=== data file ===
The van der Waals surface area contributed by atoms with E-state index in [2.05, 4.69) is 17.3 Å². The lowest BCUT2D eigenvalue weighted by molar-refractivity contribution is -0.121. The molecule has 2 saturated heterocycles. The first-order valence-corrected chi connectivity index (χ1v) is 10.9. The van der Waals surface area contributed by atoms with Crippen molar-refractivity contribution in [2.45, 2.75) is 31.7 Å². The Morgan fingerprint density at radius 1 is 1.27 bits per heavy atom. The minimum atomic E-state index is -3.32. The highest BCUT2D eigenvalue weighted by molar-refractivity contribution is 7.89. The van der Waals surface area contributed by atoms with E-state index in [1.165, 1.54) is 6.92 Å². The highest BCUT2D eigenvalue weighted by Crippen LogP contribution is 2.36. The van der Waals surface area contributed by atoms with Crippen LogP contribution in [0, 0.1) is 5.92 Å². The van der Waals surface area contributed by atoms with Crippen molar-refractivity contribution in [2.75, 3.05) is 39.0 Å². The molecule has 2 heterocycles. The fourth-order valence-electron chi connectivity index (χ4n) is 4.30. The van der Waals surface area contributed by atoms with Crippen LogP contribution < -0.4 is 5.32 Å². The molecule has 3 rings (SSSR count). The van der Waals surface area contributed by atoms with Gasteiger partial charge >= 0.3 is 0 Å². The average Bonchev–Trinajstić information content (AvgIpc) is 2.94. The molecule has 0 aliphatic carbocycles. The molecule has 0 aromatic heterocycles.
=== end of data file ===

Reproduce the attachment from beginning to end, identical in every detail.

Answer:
The van der Waals surface area contributed by atoms with E-state index in [2.05, 4.69) is 17.3 Å². The lowest BCUT2D eigenvalue weighted by molar-refractivity contribution is -0.121. The molecule has 2 saturated heterocycles. The first-order valence-corrected chi connectivity index (χ1v) is 10.9. The van der Waals surface area contributed by atoms with Crippen molar-refractivity contribution in [2.45, 2.75) is 31.7 Å². The Morgan fingerprint density at radius 1 is 1.27 bits per heavy atom. The minimum atomic E-state index is -3.32. The highest BCUT2D eigenvalue weighted by molar-refractivity contribution is 7.89. The van der Waals surface area contributed by atoms with E-state index in [1.165, 1.54) is 6.92 Å². The highest BCUT2D eigenvalue weighted by Crippen LogP contribution is 2.36. The van der Waals surface area contributed by atoms with Crippen LogP contribution in [0, 0.1) is 5.92 Å². The van der Waals surface area contributed by atoms with Crippen molar-refractivity contribution in [2.75, 3.05) is 39.0 Å². The molecule has 2 heterocycles. The fourth-order valence-electron chi connectivity index (χ4n) is 4.30. The van der Waals surface area contributed by atoms with Crippen LogP contribution < -0.4 is 5.32 Å². The molecule has 3 rings (SSSR count). The van der Waals surface area contributed by atoms with Gasteiger partial charge >= 0.3 is 0 Å². The average Bonchev–Trinajstić information content (AvgIpc) is 2.94. The molecule has 0 aliphatic carbocycles. The molecule has 0 aromatic heterocycles.